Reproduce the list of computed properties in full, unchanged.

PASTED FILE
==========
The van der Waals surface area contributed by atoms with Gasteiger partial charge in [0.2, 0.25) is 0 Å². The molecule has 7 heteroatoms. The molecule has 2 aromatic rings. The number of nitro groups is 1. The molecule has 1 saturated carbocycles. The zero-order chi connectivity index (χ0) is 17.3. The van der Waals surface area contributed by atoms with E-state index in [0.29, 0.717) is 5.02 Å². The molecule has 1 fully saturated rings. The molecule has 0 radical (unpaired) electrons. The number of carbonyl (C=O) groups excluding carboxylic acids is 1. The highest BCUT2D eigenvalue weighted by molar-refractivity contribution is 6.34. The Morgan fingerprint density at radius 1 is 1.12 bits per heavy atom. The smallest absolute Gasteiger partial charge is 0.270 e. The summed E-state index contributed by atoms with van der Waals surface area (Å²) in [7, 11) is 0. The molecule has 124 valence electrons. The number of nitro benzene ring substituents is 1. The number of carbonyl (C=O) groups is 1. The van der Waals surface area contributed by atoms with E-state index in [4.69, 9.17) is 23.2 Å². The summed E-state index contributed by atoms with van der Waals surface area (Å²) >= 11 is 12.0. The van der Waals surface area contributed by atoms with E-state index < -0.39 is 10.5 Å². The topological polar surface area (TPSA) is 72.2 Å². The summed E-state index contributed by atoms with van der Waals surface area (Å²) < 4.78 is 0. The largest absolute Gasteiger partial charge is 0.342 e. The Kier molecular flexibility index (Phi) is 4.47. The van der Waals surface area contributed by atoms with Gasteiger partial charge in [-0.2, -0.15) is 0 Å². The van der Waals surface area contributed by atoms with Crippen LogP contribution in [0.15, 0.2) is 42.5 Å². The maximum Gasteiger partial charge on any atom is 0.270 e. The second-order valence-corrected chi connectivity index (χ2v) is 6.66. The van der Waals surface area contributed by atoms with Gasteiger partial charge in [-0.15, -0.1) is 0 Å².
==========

The van der Waals surface area contributed by atoms with Gasteiger partial charge in [0.2, 0.25) is 0 Å². The molecule has 7 heteroatoms. The molecule has 2 aromatic rings. The number of nitro groups is 1. The molecule has 1 saturated carbocycles. The zero-order chi connectivity index (χ0) is 17.3. The van der Waals surface area contributed by atoms with E-state index in [0.29, 0.717) is 5.02 Å². The molecule has 1 fully saturated rings. The molecule has 0 radical (unpaired) electrons. The number of carbonyl (C=O) groups excluding carboxylic acids is 1. The highest BCUT2D eigenvalue weighted by molar-refractivity contribution is 6.34. The Morgan fingerprint density at radius 1 is 1.12 bits per heavy atom. The smallest absolute Gasteiger partial charge is 0.270 e. The summed E-state index contributed by atoms with van der Waals surface area (Å²) in [7, 11) is 0. The molecule has 124 valence electrons. The number of nitro benzene ring substituents is 1. The number of carbonyl (C=O) groups is 1. The van der Waals surface area contributed by atoms with E-state index in [4.69, 9.17) is 23.2 Å². The summed E-state index contributed by atoms with van der Waals surface area (Å²) >= 11 is 12.0. The van der Waals surface area contributed by atoms with E-state index < -0.39 is 10.5 Å². The topological polar surface area (TPSA) is 72.2 Å². The summed E-state index contributed by atoms with van der Waals surface area (Å²) < 4.78 is 0. The largest absolute Gasteiger partial charge is 0.342 e. The Kier molecular flexibility index (Phi) is 4.47. The van der Waals surface area contributed by atoms with Gasteiger partial charge in [-0.2, -0.15) is 0 Å². The van der Waals surface area contributed by atoms with Crippen LogP contribution in [0.15, 0.2) is 42.5 Å². The maximum Gasteiger partial charge on any atom is 0.270 e. The second-order valence-corrected chi connectivity index (χ2v) is 6.66. The van der Waals surface area contributed by atoms with Gasteiger partial charge in [-0.15, -0.1) is 0 Å².